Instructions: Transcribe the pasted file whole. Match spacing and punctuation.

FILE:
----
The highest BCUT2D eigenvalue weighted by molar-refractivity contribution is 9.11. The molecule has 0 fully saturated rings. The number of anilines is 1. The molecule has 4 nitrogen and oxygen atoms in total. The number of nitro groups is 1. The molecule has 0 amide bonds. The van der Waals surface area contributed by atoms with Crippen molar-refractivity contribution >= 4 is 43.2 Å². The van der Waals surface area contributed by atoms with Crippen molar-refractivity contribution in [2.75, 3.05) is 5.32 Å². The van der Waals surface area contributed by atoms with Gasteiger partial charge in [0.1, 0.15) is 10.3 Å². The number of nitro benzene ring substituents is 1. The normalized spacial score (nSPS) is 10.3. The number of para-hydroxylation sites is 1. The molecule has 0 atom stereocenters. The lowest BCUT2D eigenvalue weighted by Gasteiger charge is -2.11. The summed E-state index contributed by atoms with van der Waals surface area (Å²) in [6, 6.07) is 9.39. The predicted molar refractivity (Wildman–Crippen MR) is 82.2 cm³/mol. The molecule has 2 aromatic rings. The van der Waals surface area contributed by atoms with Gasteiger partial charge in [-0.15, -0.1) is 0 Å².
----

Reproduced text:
The highest BCUT2D eigenvalue weighted by molar-refractivity contribution is 9.11. The molecule has 0 fully saturated rings. The number of anilines is 1. The molecule has 4 nitrogen and oxygen atoms in total. The number of nitro groups is 1. The molecule has 0 amide bonds. The van der Waals surface area contributed by atoms with Crippen molar-refractivity contribution >= 4 is 43.2 Å². The van der Waals surface area contributed by atoms with Crippen molar-refractivity contribution in [2.75, 3.05) is 5.32 Å². The van der Waals surface area contributed by atoms with Gasteiger partial charge in [0.1, 0.15) is 10.3 Å². The number of nitro benzene ring substituents is 1. The normalized spacial score (nSPS) is 10.3. The number of para-hydroxylation sites is 1. The molecule has 0 atom stereocenters. The lowest BCUT2D eigenvalue weighted by Gasteiger charge is -2.11. The summed E-state index contributed by atoms with van der Waals surface area (Å²) in [6, 6.07) is 9.39. The predicted molar refractivity (Wildman–Crippen MR) is 82.2 cm³/mol. The molecule has 2 aromatic rings. The van der Waals surface area contributed by atoms with Gasteiger partial charge in [-0.15, -0.1) is 0 Å².